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  • There are several kinds of "theory". The CTMU is certainly a theory in the general sense that it is a descriptive or explanatory function T which takes the universe U as an argument: T = T(U). However, instead of employing logical deduction to derive theorems from axioms, it employs logical induction to derive the overall structure of reality from certain necessary properties thereof (which are themselves deduced from the facts of existence and perception). That is, it derives the unique structure capable of manifesting all of the required properties.
  • Logical induction does not have to assume the uniformity of nature; it can be taken for granted that nature is uniformly logical. For if nature were anywhere illogical, then it would be inconsistent, and could not be coherently perceived or conceived. But if something cannot be coherently perceived or conceived, then it cannot be recognized as reality, and has no place in a theory of reality. So for theoretical purposes, reality exhibits logical homogeneity, and logical induction thus escapes Hume's problem of empirical induction. (Q.E.D.)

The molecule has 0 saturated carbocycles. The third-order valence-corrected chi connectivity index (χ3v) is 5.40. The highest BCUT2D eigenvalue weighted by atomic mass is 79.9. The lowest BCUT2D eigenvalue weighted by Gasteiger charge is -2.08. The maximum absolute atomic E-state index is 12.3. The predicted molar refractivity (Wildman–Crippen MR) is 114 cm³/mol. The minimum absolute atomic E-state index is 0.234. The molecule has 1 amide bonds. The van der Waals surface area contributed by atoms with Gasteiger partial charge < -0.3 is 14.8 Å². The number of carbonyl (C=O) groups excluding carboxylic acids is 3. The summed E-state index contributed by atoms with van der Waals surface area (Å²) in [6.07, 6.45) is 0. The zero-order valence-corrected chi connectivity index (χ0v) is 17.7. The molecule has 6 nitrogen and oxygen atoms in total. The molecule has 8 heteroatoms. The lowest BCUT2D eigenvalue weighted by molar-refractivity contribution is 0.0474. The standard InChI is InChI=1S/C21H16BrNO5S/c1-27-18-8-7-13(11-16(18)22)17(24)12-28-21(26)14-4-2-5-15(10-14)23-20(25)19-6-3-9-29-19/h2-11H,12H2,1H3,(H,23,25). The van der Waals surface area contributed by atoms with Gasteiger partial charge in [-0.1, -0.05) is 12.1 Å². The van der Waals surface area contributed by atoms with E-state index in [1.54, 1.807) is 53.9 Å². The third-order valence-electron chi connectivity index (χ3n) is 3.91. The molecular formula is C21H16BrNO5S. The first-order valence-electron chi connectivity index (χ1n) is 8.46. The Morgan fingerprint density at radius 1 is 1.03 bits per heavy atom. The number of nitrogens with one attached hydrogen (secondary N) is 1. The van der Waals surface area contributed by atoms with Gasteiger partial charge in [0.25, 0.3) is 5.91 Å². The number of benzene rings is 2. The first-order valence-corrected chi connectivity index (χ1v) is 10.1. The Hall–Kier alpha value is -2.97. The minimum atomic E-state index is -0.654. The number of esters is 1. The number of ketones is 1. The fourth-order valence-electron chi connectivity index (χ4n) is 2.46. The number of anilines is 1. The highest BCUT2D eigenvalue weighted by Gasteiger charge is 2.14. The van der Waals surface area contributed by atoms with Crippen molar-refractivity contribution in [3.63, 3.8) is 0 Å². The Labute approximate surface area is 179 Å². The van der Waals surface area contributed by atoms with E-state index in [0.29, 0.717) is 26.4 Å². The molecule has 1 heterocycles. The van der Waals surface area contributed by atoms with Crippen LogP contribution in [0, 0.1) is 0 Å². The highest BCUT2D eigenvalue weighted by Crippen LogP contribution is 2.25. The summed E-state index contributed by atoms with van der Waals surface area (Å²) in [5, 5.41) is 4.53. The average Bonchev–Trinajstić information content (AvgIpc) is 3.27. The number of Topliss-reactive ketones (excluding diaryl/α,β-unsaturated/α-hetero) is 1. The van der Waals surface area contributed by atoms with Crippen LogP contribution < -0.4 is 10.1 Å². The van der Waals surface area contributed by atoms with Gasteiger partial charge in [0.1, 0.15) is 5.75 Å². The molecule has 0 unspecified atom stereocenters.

• The CTMU elevates empirical induction to the model-theoretic level of reasoning, thus circumventing the problem of induction.

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